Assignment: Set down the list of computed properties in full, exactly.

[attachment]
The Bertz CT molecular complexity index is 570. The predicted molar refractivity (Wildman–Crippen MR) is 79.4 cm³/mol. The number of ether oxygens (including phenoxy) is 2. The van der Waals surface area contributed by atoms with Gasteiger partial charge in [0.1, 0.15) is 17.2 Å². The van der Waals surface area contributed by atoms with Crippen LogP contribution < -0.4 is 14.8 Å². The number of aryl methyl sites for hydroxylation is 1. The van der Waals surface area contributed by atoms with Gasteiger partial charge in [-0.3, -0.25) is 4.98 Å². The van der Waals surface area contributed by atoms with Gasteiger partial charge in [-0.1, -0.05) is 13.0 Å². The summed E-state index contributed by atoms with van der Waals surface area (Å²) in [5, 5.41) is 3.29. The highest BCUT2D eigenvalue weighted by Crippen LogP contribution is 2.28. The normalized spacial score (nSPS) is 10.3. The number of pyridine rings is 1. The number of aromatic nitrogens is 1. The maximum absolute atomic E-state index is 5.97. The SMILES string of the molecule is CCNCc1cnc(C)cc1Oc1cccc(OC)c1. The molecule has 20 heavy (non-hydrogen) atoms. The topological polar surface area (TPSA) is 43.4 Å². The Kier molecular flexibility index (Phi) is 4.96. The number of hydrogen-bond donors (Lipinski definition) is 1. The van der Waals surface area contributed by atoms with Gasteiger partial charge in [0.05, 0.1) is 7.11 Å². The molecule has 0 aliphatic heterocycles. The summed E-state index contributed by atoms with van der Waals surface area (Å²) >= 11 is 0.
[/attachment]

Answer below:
The Bertz CT molecular complexity index is 570. The predicted molar refractivity (Wildman–Crippen MR) is 79.4 cm³/mol. The number of ether oxygens (including phenoxy) is 2. The van der Waals surface area contributed by atoms with Gasteiger partial charge in [0.1, 0.15) is 17.2 Å². The van der Waals surface area contributed by atoms with Crippen LogP contribution < -0.4 is 14.8 Å². The number of aryl methyl sites for hydroxylation is 1. The van der Waals surface area contributed by atoms with Gasteiger partial charge in [-0.3, -0.25) is 4.98 Å². The van der Waals surface area contributed by atoms with Gasteiger partial charge in [-0.1, -0.05) is 13.0 Å². The summed E-state index contributed by atoms with van der Waals surface area (Å²) in [5, 5.41) is 3.29. The highest BCUT2D eigenvalue weighted by Crippen LogP contribution is 2.28. The normalized spacial score (nSPS) is 10.3. The number of pyridine rings is 1. The number of aromatic nitrogens is 1. The maximum absolute atomic E-state index is 5.97. The SMILES string of the molecule is CCNCc1cnc(C)cc1Oc1cccc(OC)c1. The molecule has 20 heavy (non-hydrogen) atoms. The topological polar surface area (TPSA) is 43.4 Å². The Kier molecular flexibility index (Phi) is 4.96. The number of hydrogen-bond donors (Lipinski definition) is 1. The van der Waals surface area contributed by atoms with Gasteiger partial charge in [0.05, 0.1) is 7.11 Å². The molecule has 0 aliphatic heterocycles. The summed E-state index contributed by atoms with van der Waals surface area (Å²) >= 11 is 0.